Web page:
Bluefield Daily Telegraph, Bluefield, WV

March 19, 2014

Huggins: Why be average?

By CAM HUFFMAN
Bluefield Daily Telegraph

BECKLEY — There were some moments this season when West Virginia’s basketball team looked as good as any squad in the nation. A 102-77 thumping of No. 11 Iowa State and a 92-86 win over No. 8 Kansas showed just how far the Mountaineers had come after a 13-19 campaign a year ago.

There were other moments — like three lopsided losses to Texas and an uninspired effort against Georgetown Tuesday in the opening round of the NIT — that were a perfect reminder of just how far the program has dropped since a Final Four appearance in 2010.

Put it all together and WVU’s 17-16 season, which ended with the loss to the Hoyas Tuesday, was something head coach Bob Huggins can’t stand — average.

“Why would you want to be average?” said the veteran coach, who missed the NCAA Tournament in back-to-back seasons for the first time since early in his career at Cincinnati. “Why not work a little harder to be great?”

That’s the message Huggins is trying to send to his team as in enters the offseason looking to get back to the level of Elite Eights and Final Fours that Huggins set upon his return to his alma mater in 2008.

The pieces seem to be in place. After failing to even be competitive in their first season in the Big 12, the Mountaineers beat all of the league’s top teams, except Texas, this time around and finished 9-9 in sixth place in the 10-team league. That’s a step in the right direction for a club that won just six conference games — all against the league’s bottom teams — last season.

“I would definitely say we’re getting better,” said junior point guard Juwan Staten, who played a huge role in that turnaround, leading the Big 12 in steals and assists on his way to first-team all-conference honors. “Just the fact that we played in the postseason this year — as opposed to last year, being done right after the conference tournament — means that we are definitely headed in the right direction.”

Without a single senior on the roster, WVU has a reason to believe it can make a similar leap in 2014-15.

That is, of course, if Staten chooses to return instead of trying his hand at the NBA.

“I think the appropriate thing to do is send film into the NBA,” said Huggins of that process. “They get back to you pretty quickly. They poll general managers, and in my experience they’ve been very accurate.

“I don’t blame (players) for testing the waters. I just want them to make a good decision. It’s a huge decision to leave. (Juwan) will have his degree, so this isn’t about education. But there’s nothing like playing college basketball.”

Staten didn’t sound like an athlete planning on walking away when he discussed the future with reporters Tuesday night in Washington, D.C.

“We have a couple players that have set out last year, some players that can help us get better,” he said. “We have freshmen that are going to be sophomores. Everybody is going to have another year of experience under their belts.”

Those new additions include 6-foot-7 junior forward Jonathan Holton and 6-9 freshman Elijah Macon, who were both ineligible this season but are fully expected to be available next winter.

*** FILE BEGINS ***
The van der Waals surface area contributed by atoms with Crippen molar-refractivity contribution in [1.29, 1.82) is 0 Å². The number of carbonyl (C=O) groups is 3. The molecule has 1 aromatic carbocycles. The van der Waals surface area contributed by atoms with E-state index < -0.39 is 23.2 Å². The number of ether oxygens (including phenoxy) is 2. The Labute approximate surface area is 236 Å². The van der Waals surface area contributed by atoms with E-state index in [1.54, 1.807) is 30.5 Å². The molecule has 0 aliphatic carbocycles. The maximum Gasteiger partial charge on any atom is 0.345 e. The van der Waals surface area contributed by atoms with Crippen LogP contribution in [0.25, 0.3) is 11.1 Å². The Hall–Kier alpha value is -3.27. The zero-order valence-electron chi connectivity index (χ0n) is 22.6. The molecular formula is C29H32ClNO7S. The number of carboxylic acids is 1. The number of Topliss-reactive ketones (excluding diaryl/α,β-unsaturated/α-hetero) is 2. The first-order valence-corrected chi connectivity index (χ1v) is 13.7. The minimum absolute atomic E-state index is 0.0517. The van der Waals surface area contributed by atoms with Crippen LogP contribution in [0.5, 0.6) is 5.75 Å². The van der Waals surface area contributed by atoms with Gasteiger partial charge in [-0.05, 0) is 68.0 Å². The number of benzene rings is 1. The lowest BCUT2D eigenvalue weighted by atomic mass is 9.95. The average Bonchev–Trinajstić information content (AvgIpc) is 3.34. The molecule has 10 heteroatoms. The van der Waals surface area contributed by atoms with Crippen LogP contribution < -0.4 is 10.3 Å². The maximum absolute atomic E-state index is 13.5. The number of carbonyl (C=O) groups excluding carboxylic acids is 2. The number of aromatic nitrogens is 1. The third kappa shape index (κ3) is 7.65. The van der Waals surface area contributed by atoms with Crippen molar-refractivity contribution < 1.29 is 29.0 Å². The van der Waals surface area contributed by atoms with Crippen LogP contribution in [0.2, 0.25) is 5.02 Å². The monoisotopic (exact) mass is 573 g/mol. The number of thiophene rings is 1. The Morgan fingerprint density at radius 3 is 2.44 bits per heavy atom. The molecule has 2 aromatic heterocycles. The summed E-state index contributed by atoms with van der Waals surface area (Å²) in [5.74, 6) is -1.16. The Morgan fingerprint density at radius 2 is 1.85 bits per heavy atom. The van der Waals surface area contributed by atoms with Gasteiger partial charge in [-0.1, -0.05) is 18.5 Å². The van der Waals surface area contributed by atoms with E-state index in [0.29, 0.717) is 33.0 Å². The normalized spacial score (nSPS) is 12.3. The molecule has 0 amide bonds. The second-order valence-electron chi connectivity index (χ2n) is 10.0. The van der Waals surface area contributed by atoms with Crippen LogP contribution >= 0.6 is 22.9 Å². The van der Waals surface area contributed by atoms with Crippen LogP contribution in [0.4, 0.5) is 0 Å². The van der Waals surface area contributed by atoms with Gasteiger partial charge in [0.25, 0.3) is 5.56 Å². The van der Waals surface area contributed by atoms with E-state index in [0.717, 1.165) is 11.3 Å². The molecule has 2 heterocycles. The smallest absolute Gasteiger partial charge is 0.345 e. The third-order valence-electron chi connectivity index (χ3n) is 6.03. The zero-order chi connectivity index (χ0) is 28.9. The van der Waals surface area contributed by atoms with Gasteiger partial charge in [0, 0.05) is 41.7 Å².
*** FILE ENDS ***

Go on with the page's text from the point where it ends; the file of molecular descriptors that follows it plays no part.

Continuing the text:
“Jonathan Holton’s length is going to be really good, and that will help us a bunch,” said Huggins. “Elijah has a strong body. The kids that we’ve signed (guards Jevon Carter and Daxter Miles) bring much needed athleticism. But the core of our program has to be those guys in that locker room. They’ve got to set the tone and make that commitment to be special.”

Along with Staten, who averaged 18.1 points, 5.8 assists and 5.6 rebounds, WVU returns guards Eron Harris (17.2 ppg) and Terry Henderson (11.7 ppg), who will be juniors, and a trio of freshmen in Devin Williams, Nathan Adrian and Brandon Watkins, who learned a great deal about the college game this season.

Gary Browne, a backup guard, will be a senior, as will sharp-shooting big man Remi Dibo.

That experience, Staten believes, will help the Mountaineers take yet another step, providing it picks up its game on the defensive end.

“Defense is definitely going to be something we stress a lot,” said Staten, whose team finished eighth in the Big 12 in scoring defense, allowing more than 73 points per game. “Playing for Coach Huggs, he always stresses defense. With another year of experience, the defense should get better, too.

“Looking back to my freshman year, I was a terrible on-ball defender. But as you get older and you play more games, you get used to the college game and certain things that are going to happen on the court. You get smarter and better with time.”

The work, Huggins said, starts immediately in the weight room and in the gym.

“What’s so great about our game is that you can’t cheat it,” he said. “You can’t cheat basketball. Basketball is going to win. If you don’t put the time in, you won’t get anything back. It’s like a girlfriend. If you don’t pay any attention to her, she’s probably going to treat you badly. That’s basketball. If you don’t treat the game with respect and don’t put time into it, it’s not going to treat you very good. We’ve got to fall in love with basketball.

“I think we’ve got some guys that will do that. I think we’ve got some guys that will put the time in. I can’t do it. They have to do it. I can give them the map, but I can’t drive them. Now they have GPS and all that, but back in the day if you wanted to go to Grand Rapids, you had to get a map. You didn’t just take off. That’s where we are.”

That map certainly won’t point to any NIT locations. Huggins’ directions for next season include only on destination — the NCAA Tournament.

—chuffman@

register-herald.com . Twitter @CamHuffmanRH.